No cheap options for a new airport terminal exist Durango city councilors and La Plata County Commissioners learned Monday when weighing expansion plans.
The rough estimates for the three airport construction projects will all be greater than $60 million, said Dave Nafie, a consultant with Jviation.
To serve the needs of the 200,000 people currently departing from the airport each year, the terminal needs to double in size and expand parking options, Nafie said.
“We need to meet industry standards for the activity you are experiencing now,” he said.
Consultants presented a two-tiered approach for all three construction options. The first phase in all cases would meet current airport needs and projected growth for the next ten years. The second phase would be necessary when the airport grows to serve 400,000 people departing from the airport each year. The consultants project this could happen in the next 20 years if departures continue to grow at 3.5 percent.
All options accomplish the same goals. During the first phase, all construction would include an 110,800 square foot terminal, 400 more parking spaces, more tarmac for airplanes and a new entrance to the airport.
The parking system capacity is at failure today according to industry standards, and there is no room for commercial airplanes to be stored overnight, Nafie said.
In the second phase, the options include an expansion of terminal to 137,600 square feet and 900 more parking spaces.
The first option includes remodel of the terminal. It is estimated to cost $83 million in the first phase. In the second phase, the remodel option would cost an estimated $58 million, that would include $25 million for a parking structure.
The consultant presented second option, which would include total rebuild of the terminal next to the current structure. This option is estimated to cost $78 million in the first phase. If the terminal was expanded after the rebuild, it is estimated to cost $54 million, including the parking structure.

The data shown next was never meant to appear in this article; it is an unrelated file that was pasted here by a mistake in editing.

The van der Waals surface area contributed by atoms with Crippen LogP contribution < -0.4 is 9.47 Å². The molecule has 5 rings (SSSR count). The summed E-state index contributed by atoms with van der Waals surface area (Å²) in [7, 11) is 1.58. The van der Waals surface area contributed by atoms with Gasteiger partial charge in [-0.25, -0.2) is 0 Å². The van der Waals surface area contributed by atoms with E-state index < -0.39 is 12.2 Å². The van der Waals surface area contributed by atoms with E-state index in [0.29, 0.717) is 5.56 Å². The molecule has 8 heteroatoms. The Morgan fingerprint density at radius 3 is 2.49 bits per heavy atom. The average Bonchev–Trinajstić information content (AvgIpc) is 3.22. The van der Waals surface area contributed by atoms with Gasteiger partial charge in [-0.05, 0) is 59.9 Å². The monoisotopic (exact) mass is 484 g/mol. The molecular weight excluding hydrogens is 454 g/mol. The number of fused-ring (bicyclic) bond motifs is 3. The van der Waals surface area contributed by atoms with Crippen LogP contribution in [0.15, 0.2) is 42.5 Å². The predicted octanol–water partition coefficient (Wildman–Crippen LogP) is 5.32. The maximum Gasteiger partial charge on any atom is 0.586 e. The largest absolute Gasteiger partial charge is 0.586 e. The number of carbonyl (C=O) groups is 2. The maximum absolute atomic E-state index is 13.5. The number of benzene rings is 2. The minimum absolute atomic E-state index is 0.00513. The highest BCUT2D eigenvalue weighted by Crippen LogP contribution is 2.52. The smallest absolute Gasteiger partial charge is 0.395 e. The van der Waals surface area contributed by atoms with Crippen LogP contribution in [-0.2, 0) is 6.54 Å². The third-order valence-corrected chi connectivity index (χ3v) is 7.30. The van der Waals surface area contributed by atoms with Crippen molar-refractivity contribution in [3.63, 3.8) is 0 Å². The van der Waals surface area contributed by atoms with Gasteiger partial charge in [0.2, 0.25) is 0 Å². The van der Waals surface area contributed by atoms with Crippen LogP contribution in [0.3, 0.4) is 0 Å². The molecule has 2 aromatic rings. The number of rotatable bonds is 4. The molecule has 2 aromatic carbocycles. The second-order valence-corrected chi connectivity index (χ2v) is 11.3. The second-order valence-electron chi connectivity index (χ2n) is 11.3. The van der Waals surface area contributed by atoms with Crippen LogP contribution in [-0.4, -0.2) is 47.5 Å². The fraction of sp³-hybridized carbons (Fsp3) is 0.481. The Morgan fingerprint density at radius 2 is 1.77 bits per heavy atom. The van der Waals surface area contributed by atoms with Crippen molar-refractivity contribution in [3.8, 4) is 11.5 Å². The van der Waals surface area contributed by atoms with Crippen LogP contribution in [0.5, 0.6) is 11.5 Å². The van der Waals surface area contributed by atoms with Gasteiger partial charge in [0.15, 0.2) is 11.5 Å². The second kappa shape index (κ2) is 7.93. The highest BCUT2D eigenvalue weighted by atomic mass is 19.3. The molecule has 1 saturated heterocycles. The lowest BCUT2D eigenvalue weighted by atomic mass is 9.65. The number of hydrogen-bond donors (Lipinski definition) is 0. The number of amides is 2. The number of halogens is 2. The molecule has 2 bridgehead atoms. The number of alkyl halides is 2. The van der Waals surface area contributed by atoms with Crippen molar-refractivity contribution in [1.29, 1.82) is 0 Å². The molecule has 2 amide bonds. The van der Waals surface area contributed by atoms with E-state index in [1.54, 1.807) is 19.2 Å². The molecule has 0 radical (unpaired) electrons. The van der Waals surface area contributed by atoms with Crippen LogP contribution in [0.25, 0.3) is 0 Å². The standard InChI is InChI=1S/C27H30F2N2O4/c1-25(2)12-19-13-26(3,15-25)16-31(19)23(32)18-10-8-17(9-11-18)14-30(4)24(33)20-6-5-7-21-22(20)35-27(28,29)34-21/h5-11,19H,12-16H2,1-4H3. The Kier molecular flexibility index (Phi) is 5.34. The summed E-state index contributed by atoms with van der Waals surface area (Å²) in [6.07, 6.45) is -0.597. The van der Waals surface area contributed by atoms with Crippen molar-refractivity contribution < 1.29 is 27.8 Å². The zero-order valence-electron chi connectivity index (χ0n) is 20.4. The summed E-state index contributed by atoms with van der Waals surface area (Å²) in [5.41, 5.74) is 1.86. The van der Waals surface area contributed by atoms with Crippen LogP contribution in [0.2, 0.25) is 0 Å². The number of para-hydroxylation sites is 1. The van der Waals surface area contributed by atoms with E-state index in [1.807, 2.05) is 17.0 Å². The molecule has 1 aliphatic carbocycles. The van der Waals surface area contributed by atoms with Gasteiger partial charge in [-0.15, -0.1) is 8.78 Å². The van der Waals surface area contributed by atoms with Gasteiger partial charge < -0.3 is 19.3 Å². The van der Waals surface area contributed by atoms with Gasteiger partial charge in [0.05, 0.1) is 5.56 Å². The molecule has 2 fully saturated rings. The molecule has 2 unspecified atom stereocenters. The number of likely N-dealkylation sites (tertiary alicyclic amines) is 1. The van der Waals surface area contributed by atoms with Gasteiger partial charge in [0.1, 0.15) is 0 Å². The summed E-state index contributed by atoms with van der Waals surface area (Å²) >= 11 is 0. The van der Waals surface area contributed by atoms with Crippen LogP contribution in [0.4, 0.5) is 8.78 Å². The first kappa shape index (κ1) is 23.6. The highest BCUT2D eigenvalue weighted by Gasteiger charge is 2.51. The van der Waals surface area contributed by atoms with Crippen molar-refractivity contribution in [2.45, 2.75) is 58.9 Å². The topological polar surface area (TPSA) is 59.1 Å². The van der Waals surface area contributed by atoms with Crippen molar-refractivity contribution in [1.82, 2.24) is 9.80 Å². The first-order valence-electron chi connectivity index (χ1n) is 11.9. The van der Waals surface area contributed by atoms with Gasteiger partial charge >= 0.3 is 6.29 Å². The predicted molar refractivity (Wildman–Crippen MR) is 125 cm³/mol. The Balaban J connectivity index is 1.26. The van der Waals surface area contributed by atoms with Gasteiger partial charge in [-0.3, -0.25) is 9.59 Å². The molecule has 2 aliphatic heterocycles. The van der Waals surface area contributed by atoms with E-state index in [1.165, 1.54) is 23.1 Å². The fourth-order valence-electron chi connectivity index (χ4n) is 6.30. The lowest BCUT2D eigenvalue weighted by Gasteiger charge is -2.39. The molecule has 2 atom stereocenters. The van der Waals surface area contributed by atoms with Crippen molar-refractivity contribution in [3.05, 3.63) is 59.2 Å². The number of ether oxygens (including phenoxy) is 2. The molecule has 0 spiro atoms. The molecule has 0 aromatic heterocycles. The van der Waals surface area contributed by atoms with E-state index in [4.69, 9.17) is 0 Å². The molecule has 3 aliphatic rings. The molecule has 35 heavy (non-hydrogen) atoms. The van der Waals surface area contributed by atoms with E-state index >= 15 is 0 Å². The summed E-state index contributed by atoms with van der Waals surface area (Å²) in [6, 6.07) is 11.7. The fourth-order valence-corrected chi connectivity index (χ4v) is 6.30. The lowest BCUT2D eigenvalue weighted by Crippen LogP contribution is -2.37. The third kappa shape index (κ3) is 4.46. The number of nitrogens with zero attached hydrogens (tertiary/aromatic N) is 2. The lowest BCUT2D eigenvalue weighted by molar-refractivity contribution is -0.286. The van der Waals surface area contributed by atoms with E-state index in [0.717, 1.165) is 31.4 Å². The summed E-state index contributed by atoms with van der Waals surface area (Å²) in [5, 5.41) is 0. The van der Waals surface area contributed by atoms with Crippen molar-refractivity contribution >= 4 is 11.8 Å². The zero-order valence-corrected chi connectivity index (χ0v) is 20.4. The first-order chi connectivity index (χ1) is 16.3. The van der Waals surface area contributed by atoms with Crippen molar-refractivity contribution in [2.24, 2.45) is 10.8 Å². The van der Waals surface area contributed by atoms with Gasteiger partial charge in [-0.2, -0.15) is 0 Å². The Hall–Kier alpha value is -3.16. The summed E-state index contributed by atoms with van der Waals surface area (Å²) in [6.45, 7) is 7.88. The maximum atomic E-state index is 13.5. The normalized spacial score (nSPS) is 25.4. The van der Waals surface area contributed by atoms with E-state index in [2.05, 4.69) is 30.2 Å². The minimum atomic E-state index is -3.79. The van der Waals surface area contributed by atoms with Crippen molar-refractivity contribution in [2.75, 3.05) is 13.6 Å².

A parking structure would be necessary in the first option because the airport has limited land on the west side.
The third option would be to rebuild the terminal and all the necessary infrastructure on the east side of the runway. This is estimated to $114 million during the first phase. This would include a new taxiway, greater expenses to extend water lines and more money for earthwork.
However, the construction of a new terminal would be cheaper than renovating the old building. The second phase would cost $19 million, and it would be cheaper because a parking structure would not be necessary. This site would also allow the airport room to grow, the consultant said.
If a tax increase to fund the airport upgrades was placed on the ballot, it would cover only the first phase of any project.
Mayor Sweetie Marbury questioned what would be done if the tax issue didn’t pass.
“I have a lot of concerns about going through all this action, all this planning, and it fails. Then what?” she asked
In an interview, Aviation Director Kip Turner said if the airport didn’t keep up with the passengers’ needs, it would be a disincentive for airlines to serve this area.
“There’s a cost to doing nothing,” Turner said.
Others including Counselor Dean Brookie and Commissioner Julie Westendorff voiced more optimism and supported taking it to a vote.
It is likely the Federal Aviation Administration could contribute grant money for part of the project. But it is currently unknown how much money the airport could qualify for, Nafie said.
Councilors and commissioners likely will choose one of the alternatives before February. The consultant’s firm will finish financial planning in the winter and spring 2015 and the airport master plan by summer 2015.